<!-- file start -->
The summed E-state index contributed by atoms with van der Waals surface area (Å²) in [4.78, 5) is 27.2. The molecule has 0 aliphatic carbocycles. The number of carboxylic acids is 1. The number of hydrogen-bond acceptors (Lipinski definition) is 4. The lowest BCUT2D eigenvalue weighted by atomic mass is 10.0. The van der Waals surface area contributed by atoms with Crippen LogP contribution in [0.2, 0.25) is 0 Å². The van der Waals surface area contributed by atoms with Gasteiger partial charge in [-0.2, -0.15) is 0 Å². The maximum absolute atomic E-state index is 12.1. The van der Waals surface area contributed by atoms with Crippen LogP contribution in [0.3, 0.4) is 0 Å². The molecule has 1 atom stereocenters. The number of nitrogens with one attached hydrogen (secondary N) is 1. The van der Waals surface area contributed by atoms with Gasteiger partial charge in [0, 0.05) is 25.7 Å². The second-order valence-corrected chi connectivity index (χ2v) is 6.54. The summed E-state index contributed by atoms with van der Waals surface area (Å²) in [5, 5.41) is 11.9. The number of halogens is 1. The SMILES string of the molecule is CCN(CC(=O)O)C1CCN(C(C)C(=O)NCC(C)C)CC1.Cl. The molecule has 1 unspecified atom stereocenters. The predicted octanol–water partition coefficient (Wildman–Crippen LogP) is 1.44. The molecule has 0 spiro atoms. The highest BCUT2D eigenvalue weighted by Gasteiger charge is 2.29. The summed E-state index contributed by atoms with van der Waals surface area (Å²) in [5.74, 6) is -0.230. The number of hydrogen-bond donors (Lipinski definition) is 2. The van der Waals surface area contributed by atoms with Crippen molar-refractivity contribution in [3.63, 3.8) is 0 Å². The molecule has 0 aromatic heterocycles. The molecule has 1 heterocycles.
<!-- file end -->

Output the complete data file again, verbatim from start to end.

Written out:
The summed E-state index contributed by atoms with van der Waals surface area (Å²) in [4.78, 5) is 27.2. The molecule has 0 aliphatic carbocycles. The number of carboxylic acids is 1. The number of hydrogen-bond acceptors (Lipinski definition) is 4. The lowest BCUT2D eigenvalue weighted by atomic mass is 10.0. The van der Waals surface area contributed by atoms with Crippen LogP contribution in [0.2, 0.25) is 0 Å². The van der Waals surface area contributed by atoms with Gasteiger partial charge in [-0.2, -0.15) is 0 Å². The maximum absolute atomic E-state index is 12.1. The van der Waals surface area contributed by atoms with Crippen LogP contribution in [0.3, 0.4) is 0 Å². The molecule has 1 atom stereocenters. The number of nitrogens with one attached hydrogen (secondary N) is 1. The van der Waals surface area contributed by atoms with Gasteiger partial charge in [0, 0.05) is 25.7 Å². The second-order valence-corrected chi connectivity index (χ2v) is 6.54. The summed E-state index contributed by atoms with van der Waals surface area (Å²) in [5, 5.41) is 11.9. The number of halogens is 1. The SMILES string of the molecule is CCN(CC(=O)O)C1CCN(C(C)C(=O)NCC(C)C)CC1.Cl. The molecule has 1 unspecified atom stereocenters. The predicted octanol–water partition coefficient (Wildman–Crippen LogP) is 1.44. The molecule has 0 spiro atoms. The highest BCUT2D eigenvalue weighted by Gasteiger charge is 2.29. The summed E-state index contributed by atoms with van der Waals surface area (Å²) in [5.74, 6) is -0.230. The number of hydrogen-bond donors (Lipinski definition) is 2. The van der Waals surface area contributed by atoms with Crippen molar-refractivity contribution in [3.63, 3.8) is 0 Å². The molecule has 0 aromatic heterocycles. The molecule has 1 heterocycles.